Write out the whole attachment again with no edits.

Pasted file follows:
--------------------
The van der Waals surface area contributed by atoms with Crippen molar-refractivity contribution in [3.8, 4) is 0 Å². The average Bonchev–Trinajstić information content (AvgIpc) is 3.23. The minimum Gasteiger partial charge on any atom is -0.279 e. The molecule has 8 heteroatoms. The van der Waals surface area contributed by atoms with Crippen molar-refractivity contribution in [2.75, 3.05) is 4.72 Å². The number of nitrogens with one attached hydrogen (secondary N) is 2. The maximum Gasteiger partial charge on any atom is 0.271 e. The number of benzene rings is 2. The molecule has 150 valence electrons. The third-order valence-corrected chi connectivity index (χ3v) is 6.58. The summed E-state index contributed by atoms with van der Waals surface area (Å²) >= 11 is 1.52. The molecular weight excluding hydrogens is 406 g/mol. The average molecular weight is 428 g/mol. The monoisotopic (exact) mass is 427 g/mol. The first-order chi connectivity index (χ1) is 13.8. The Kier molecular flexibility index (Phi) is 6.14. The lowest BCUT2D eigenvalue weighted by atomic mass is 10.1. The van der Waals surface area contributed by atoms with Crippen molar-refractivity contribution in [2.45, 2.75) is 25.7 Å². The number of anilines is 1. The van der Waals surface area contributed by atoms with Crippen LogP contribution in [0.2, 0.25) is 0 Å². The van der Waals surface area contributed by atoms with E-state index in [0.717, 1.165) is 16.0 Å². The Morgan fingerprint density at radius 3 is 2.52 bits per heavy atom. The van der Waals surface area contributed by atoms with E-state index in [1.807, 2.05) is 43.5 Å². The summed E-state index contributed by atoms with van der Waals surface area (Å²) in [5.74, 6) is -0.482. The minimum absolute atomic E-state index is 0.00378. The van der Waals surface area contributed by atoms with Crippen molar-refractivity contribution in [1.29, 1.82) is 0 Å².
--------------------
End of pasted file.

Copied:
The van der Waals surface area contributed by atoms with Crippen molar-refractivity contribution in [3.8, 4) is 0 Å². The average Bonchev–Trinajstić information content (AvgIpc) is 3.23. The minimum Gasteiger partial charge on any atom is -0.279 e. The molecule has 8 heteroatoms. The van der Waals surface area contributed by atoms with Crippen molar-refractivity contribution in [2.75, 3.05) is 4.72 Å². The number of nitrogens with one attached hydrogen (secondary N) is 2. The maximum Gasteiger partial charge on any atom is 0.271 e. The number of benzene rings is 2. The molecule has 150 valence electrons. The third-order valence-corrected chi connectivity index (χ3v) is 6.58. The summed E-state index contributed by atoms with van der Waals surface area (Å²) >= 11 is 1.52. The molecular weight excluding hydrogens is 406 g/mol. The average molecular weight is 428 g/mol. The monoisotopic (exact) mass is 427 g/mol. The first-order chi connectivity index (χ1) is 13.8. The Kier molecular flexibility index (Phi) is 6.14. The lowest BCUT2D eigenvalue weighted by atomic mass is 10.1. The van der Waals surface area contributed by atoms with Crippen molar-refractivity contribution in [2.45, 2.75) is 25.7 Å². The number of anilines is 1. The van der Waals surface area contributed by atoms with Crippen LogP contribution in [0.2, 0.25) is 0 Å². The van der Waals surface area contributed by atoms with E-state index in [0.717, 1.165) is 16.0 Å². The Morgan fingerprint density at radius 3 is 2.52 bits per heavy atom. The van der Waals surface area contributed by atoms with E-state index in [1.807, 2.05) is 43.5 Å². The summed E-state index contributed by atoms with van der Waals surface area (Å²) in [5.74, 6) is -0.482. The minimum absolute atomic E-state index is 0.00378. The van der Waals surface area contributed by atoms with Crippen molar-refractivity contribution in [1.29, 1.82) is 0 Å².